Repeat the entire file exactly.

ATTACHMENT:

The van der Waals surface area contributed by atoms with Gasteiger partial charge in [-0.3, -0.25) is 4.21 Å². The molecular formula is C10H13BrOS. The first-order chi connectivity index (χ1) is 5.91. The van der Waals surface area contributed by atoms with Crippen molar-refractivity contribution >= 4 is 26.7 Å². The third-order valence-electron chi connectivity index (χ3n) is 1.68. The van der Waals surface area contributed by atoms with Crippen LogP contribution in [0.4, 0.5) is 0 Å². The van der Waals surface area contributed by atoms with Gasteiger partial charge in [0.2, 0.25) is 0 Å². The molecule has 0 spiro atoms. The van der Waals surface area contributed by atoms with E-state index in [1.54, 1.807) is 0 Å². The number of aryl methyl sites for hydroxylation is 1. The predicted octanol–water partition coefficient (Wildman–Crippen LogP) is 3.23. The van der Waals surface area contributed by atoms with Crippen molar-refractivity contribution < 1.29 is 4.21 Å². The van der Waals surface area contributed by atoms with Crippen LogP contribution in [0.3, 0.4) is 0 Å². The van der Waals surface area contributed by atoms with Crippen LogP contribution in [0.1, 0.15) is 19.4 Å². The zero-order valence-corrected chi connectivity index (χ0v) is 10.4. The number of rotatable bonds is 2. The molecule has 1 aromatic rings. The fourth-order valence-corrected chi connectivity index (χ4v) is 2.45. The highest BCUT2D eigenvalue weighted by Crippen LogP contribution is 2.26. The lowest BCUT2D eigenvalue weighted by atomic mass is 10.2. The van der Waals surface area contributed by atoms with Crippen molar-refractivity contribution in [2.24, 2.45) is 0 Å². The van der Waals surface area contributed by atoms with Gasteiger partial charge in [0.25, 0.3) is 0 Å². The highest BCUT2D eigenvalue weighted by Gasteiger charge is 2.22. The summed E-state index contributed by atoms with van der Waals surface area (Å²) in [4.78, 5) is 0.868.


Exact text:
The van der Waals surface area contributed by atoms with Gasteiger partial charge in [-0.3, -0.25) is 4.21 Å². The molecular formula is C10H13BrOS. The first-order chi connectivity index (χ1) is 5.91. The van der Waals surface area contributed by atoms with Crippen molar-refractivity contribution >= 4 is 26.7 Å². The third-order valence-electron chi connectivity index (χ3n) is 1.68. The van der Waals surface area contributed by atoms with Crippen LogP contribution in [0.4, 0.5) is 0 Å². The van der Waals surface area contributed by atoms with Gasteiger partial charge in [0.2, 0.25) is 0 Å². The molecule has 0 spiro atoms. The van der Waals surface area contributed by atoms with E-state index in [1.54, 1.807) is 0 Å². The number of aryl methyl sites for hydroxylation is 1. The predicted octanol–water partition coefficient (Wildman–Crippen LogP) is 3.23. The van der Waals surface area contributed by atoms with Crippen molar-refractivity contribution < 1.29 is 4.21 Å². The van der Waals surface area contributed by atoms with Crippen LogP contribution in [0.3, 0.4) is 0 Å². The van der Waals surface area contributed by atoms with Crippen LogP contribution in [0.1, 0.15) is 19.4 Å². The zero-order valence-corrected chi connectivity index (χ0v) is 10.4. The number of rotatable bonds is 2. The molecule has 1 aromatic rings. The fourth-order valence-corrected chi connectivity index (χ4v) is 2.45. The highest BCUT2D eigenvalue weighted by Crippen LogP contribution is 2.26. The lowest BCUT2D eigenvalue weighted by atomic mass is 10.2. The van der Waals surface area contributed by atoms with Crippen molar-refractivity contribution in [2.24, 2.45) is 0 Å². The van der Waals surface area contributed by atoms with Gasteiger partial charge in [0.25, 0.3) is 0 Å². The highest BCUT2D eigenvalue weighted by Gasteiger charge is 2.22. The summed E-state index contributed by atoms with van der Waals surface area (Å²) in [4.78, 5) is 0.868.